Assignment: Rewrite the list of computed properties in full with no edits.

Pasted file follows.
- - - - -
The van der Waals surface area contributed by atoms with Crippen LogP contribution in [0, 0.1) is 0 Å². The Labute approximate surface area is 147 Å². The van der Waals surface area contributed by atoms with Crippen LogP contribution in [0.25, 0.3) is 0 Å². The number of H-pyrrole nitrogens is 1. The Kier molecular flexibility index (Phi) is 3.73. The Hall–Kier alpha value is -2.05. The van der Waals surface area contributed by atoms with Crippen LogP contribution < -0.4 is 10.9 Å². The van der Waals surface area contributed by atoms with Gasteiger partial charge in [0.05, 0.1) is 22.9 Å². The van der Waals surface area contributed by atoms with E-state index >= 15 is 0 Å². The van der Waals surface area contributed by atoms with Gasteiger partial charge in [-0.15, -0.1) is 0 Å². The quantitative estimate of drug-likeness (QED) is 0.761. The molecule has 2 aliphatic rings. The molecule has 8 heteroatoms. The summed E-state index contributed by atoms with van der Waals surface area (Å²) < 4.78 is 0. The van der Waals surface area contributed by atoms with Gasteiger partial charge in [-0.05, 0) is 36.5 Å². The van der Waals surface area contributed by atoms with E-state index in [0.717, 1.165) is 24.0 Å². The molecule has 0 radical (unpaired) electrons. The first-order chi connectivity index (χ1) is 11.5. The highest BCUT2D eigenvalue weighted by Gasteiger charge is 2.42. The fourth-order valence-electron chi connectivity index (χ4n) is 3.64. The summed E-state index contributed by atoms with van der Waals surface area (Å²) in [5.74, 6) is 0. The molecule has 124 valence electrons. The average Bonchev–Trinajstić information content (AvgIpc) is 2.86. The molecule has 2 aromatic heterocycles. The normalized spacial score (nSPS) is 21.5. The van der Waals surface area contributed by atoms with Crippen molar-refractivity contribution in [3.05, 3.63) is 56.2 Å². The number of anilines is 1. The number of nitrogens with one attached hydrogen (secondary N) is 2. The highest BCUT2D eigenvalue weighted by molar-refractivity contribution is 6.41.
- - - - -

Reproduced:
The van der Waals surface area contributed by atoms with Crippen LogP contribution in [0, 0.1) is 0 Å². The Labute approximate surface area is 147 Å². The van der Waals surface area contributed by atoms with Crippen LogP contribution in [0.25, 0.3) is 0 Å². The number of H-pyrrole nitrogens is 1. The Kier molecular flexibility index (Phi) is 3.73. The Hall–Kier alpha value is -2.05. The van der Waals surface area contributed by atoms with Crippen LogP contribution < -0.4 is 10.9 Å². The van der Waals surface area contributed by atoms with Gasteiger partial charge in [0.05, 0.1) is 22.9 Å². The van der Waals surface area contributed by atoms with E-state index >= 15 is 0 Å². The van der Waals surface area contributed by atoms with Gasteiger partial charge in [-0.15, -0.1) is 0 Å². The quantitative estimate of drug-likeness (QED) is 0.761. The molecule has 2 aliphatic rings. The molecule has 8 heteroatoms. The summed E-state index contributed by atoms with van der Waals surface area (Å²) < 4.78 is 0. The van der Waals surface area contributed by atoms with Gasteiger partial charge in [-0.05, 0) is 36.5 Å². The van der Waals surface area contributed by atoms with E-state index in [0.717, 1.165) is 24.0 Å². The molecule has 0 radical (unpaired) electrons. The first-order chi connectivity index (χ1) is 11.5. The highest BCUT2D eigenvalue weighted by Gasteiger charge is 2.42. The fourth-order valence-electron chi connectivity index (χ4n) is 3.64. The summed E-state index contributed by atoms with van der Waals surface area (Å²) in [5.74, 6) is 0. The molecule has 124 valence electrons. The average Bonchev–Trinajstić information content (AvgIpc) is 2.86. The molecule has 2 aromatic heterocycles. The normalized spacial score (nSPS) is 21.5. The van der Waals surface area contributed by atoms with Crippen molar-refractivity contribution in [3.05, 3.63) is 56.2 Å². The number of anilines is 1. The number of nitrogens with one attached hydrogen (secondary N) is 2. The highest BCUT2D eigenvalue weighted by molar-refractivity contribution is 6.41.